He’d been at the Food Emporium that day because he’d suddenly been caught up in the memory of the texture of Entenmann’s Rich Frosted Donuts. The way the chocolate coating, hard and plasticky, split on his tongue. The meat of the doughnut, thick and spongy like it was made a day old. Objectively, these were not the qualities Raymond enjoyed in doughnuts. But that day he was slain in the spirit of Entenmann’s Rich Frosted Donuts, and Whole Foods doesn’t carry them, so there he was at the Food Emporium.
Raymond thought he’d glimpsed Julia around town several other times before finally deciding to track her down. But he couldn’t be sure it was her. There Raymond was, sitting on the other side of and across from her on a train car on the M line when he had to go to a dentist in his network because his regular dentist was on vacation.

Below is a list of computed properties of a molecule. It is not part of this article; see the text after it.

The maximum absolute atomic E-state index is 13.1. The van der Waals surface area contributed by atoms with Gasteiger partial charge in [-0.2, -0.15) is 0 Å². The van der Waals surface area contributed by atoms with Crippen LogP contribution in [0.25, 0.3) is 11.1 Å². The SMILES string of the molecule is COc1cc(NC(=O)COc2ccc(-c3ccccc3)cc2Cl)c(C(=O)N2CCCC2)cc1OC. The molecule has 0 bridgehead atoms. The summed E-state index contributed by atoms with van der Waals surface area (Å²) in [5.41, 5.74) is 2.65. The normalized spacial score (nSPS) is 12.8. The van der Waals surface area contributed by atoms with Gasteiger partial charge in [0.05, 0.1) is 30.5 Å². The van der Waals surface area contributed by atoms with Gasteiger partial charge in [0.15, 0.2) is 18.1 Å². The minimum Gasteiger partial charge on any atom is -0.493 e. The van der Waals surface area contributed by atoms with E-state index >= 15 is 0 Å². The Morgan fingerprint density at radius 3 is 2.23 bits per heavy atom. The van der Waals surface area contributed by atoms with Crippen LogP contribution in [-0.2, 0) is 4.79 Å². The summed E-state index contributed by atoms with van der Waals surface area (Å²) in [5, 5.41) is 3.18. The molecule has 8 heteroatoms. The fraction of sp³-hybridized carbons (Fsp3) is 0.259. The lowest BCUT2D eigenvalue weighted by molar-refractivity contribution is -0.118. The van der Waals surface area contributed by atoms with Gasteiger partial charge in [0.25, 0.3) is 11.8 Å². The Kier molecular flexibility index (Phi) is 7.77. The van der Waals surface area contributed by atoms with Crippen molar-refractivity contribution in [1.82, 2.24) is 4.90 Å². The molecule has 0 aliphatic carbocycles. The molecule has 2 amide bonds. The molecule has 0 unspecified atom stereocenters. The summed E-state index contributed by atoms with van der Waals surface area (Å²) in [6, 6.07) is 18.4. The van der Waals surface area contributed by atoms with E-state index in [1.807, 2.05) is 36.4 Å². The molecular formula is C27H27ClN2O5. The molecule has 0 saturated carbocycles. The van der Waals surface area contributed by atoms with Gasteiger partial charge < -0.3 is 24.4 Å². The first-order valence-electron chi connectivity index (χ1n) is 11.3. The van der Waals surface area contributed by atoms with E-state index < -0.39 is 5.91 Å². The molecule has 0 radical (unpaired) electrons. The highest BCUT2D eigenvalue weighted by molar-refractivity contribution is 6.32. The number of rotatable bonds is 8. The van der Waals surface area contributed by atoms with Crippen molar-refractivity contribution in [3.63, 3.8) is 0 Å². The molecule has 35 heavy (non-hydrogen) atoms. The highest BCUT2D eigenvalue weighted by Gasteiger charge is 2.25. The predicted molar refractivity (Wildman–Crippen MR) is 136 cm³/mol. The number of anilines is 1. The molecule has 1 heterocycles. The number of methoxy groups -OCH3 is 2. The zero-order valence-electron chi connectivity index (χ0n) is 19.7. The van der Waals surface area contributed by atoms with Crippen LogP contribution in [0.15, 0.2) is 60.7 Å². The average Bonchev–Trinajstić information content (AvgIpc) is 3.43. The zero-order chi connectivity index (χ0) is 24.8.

And there Raymond was at Edson Carvalho Brazilian Jujitsu and Judo, staring out the second-story window during his free lesson, panting and drinking his own sweat, when she wandered by, a patch of crabgrass navigating the flesh of the streets below. She was headed east, deep into the Gramercy neighborhood that had previously been too boring for Julia.
Bellevue is out that way, isn’t it? Raymond asked himself. Then he felt a tug on his borrowed judogi and returned to the mat to practice being strangled.